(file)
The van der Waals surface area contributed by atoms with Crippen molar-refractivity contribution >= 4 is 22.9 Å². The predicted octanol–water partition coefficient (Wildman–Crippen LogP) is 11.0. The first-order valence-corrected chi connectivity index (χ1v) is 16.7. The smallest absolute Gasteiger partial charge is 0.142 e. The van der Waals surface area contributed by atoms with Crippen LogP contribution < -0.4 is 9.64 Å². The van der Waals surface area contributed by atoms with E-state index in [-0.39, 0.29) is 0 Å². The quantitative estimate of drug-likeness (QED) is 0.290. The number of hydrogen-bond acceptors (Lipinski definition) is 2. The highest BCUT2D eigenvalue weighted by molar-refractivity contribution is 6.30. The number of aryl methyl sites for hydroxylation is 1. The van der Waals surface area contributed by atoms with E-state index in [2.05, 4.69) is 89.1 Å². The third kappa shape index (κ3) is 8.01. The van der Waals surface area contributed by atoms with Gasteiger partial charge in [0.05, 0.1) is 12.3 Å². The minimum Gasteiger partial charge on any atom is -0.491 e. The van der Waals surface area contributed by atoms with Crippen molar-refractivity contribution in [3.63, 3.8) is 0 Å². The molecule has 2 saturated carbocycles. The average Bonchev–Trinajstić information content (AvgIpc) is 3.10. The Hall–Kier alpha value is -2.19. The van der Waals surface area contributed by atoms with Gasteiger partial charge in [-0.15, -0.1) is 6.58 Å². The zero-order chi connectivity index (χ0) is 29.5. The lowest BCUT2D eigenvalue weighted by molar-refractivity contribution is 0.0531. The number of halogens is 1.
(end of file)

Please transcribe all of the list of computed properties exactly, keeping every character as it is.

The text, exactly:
The van der Waals surface area contributed by atoms with Crippen molar-refractivity contribution >= 4 is 22.9 Å². The predicted octanol–water partition coefficient (Wildman–Crippen LogP) is 11.0. The first-order valence-corrected chi connectivity index (χ1v) is 16.7. The smallest absolute Gasteiger partial charge is 0.142 e. The van der Waals surface area contributed by atoms with Crippen LogP contribution < -0.4 is 9.64 Å². The van der Waals surface area contributed by atoms with E-state index in [-0.39, 0.29) is 0 Å². The quantitative estimate of drug-likeness (QED) is 0.290. The number of hydrogen-bond acceptors (Lipinski definition) is 2. The highest BCUT2D eigenvalue weighted by molar-refractivity contribution is 6.30. The number of aryl methyl sites for hydroxylation is 1. The van der Waals surface area contributed by atoms with E-state index in [2.05, 4.69) is 89.1 Å². The third kappa shape index (κ3) is 8.01. The van der Waals surface area contributed by atoms with Gasteiger partial charge in [0.05, 0.1) is 12.3 Å². The minimum Gasteiger partial charge on any atom is -0.491 e. The van der Waals surface area contributed by atoms with Crippen molar-refractivity contribution in [3.63, 3.8) is 0 Å². The molecule has 2 saturated carbocycles. The average Bonchev–Trinajstić information content (AvgIpc) is 3.10. The Hall–Kier alpha value is -2.19. The van der Waals surface area contributed by atoms with Gasteiger partial charge in [-0.15, -0.1) is 6.58 Å². The zero-order chi connectivity index (χ0) is 29.5. The lowest BCUT2D eigenvalue weighted by molar-refractivity contribution is 0.0531. The number of halogens is 1.